The other troubles

Culture and Policy in Northern Ireland
May 29, 1998

It is a strange land in which the people of Northern Ireland increasingly find themselves. The new constitutional settlement may leave the border in place, but the horizon no longer looks the same as before. An agreement supported by a majority of the people drawn from both communities (and those of neither) and from both parts of the island paves the way toward unmapped territory. In the light of such a new dawn, how will things look on the ground? The essays gathered by Hastings Donnan and Graham McFarlane in Culture and Policy in Northern Ireland are a timely reminder that the war was only ever half the story, and that many problems of people in the North are unlikely to be solved by any constitutional conundrum.

Almost all of the contributions are the fruit of fieldwork studies undertaken by anthropologists in Northern Ireland. At first their focus looks daunting; too particular for any but the most ardent admirer of their own academic navel. However, this view is soon dispelled by close examination of chapters that discuss topics as diverse as the Irish language movement to the problems of early pregnancy loss, from the plight of the Northern Ireland Greens to the marching season.

The general strengths of the essays are twofold. First, most combine a clear policy orientation with analysis of the way in which culture helps shape the experience of policies when implemented. Second, by examining both the local circumstances in parts of Northern Ireland and the social experiences that will be familiar to many elsewhere, these essays tell a far more complex tale of life in the North than is often the case.

The interaction of local culture and macroeconomic change is examined in a number of the chapters that deal with issues of rural development. This is best illustrated by Andrew Dawson's study of "post-productionist" agriculture in the Ards peninsula. He argues that part-time and mixed farming or participation in information and assistance networks (standard features of farm diversification strategies) are "often seen as the preserve of the Catholic farmer" because these were necessary aspects of survival for Catholics over a much longer time. As a result, Protestant farmers must renegotiate aspects of their cultural identity to adapt to changing circumstances.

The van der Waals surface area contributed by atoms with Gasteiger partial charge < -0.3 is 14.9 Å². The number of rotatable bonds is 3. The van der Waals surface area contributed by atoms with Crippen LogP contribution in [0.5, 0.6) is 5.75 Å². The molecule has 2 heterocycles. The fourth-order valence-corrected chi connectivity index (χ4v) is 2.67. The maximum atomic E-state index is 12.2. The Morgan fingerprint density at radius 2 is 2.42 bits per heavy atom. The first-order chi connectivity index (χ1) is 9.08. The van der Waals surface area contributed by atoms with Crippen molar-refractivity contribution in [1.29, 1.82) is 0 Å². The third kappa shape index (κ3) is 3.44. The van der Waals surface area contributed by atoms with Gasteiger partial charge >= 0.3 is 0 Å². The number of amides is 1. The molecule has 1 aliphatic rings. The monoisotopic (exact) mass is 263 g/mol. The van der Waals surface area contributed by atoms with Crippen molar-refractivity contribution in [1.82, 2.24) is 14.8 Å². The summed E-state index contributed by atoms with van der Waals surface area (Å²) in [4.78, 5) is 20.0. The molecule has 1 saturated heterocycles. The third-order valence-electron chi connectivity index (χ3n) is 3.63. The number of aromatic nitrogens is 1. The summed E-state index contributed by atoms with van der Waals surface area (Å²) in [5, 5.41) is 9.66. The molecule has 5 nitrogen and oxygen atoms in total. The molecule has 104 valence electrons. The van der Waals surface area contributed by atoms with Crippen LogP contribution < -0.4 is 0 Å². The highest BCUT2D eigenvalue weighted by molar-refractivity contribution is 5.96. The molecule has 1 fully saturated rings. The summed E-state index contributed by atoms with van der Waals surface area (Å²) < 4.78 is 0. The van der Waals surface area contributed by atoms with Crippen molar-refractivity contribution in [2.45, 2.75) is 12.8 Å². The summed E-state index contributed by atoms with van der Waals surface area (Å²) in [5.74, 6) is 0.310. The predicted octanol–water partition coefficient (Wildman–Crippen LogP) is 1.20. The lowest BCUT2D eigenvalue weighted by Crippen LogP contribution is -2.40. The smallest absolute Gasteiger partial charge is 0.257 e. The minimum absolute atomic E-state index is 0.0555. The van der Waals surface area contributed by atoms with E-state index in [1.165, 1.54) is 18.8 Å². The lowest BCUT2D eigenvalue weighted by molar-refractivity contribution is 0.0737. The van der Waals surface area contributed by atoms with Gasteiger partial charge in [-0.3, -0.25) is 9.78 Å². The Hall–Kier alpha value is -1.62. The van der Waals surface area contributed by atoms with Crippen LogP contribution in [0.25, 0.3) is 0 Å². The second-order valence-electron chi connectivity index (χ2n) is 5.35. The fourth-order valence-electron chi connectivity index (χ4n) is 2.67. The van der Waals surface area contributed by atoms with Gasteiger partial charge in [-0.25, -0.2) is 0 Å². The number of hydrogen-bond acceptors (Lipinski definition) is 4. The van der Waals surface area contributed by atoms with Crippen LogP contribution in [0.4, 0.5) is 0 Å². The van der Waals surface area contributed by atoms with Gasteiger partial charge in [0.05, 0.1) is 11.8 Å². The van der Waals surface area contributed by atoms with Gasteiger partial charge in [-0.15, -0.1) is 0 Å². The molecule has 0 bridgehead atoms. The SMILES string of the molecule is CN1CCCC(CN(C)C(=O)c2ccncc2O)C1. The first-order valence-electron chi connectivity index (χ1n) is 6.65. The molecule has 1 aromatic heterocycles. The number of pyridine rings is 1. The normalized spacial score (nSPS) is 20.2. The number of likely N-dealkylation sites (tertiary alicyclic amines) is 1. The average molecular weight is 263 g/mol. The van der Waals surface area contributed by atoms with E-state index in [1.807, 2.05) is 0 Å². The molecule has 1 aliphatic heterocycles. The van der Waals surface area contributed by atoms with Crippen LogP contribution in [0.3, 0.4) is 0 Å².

A number of the essays deal with employment and unemployment. Kate Ingram suggests that legal measures have only limited effectiveness in granting women equal opportunities by examining their experiences in the clothing industry. Eithne MacLaughlin argues for the need to integrate social and economic perspectives on labour-supply motivations by looking at the meaning of money to the unemployed in Belfast; and Donnan and McFarlane examine the perceptions of the needs of Belfast's jobless. The world these contributions illuminate will be familiar to the marginalised of any major post-industrial city.

Yet the peculiarities of place are not forgotten. The Irish language has long proved a contentious political issue. In a thorough and prescient study of British government policy towards the Irish language movement, Gordon McCoy shows why such debates are likely to remain heated. Colin Irwin compares the failure of education policies in Northern Ireland and in Israel to overcome division and suggests that this will continue to be the case until human rights become the defining framework of the North's political culture.

A new consensus on political arrangements for Northern Ireland may be just around the corner, but so too is the marching season. As Dominic Bryan and Neil Jarman illustrate in the final contribution, the question of the role of ritual in modern societies is nowhere more pressing an issue for policy-makers than on the roads of Belfast, Derry and Portadown. When all is said and done, the unemployed of West Belfast, the farmers of Fermanagh or Down or the women locked into low-paid jobs will almost all vote, one way or another, on the future status and governance of Northern Ireland. Then they will go back to their, perhaps, other more mundane (but all the more real) struggles and hold their breath.

Mark McGovern is lecturer in applied social sciences, Edge Hill University College.

Culture and Policy in Northern Ireland: Anthropology in the Public Arena

Editor - Hastings Donnan and Graham McFarlane
ISBN - 0 85398 690 9
Publisher - Queens University Belfast
Price - £9.95
Pages - 242

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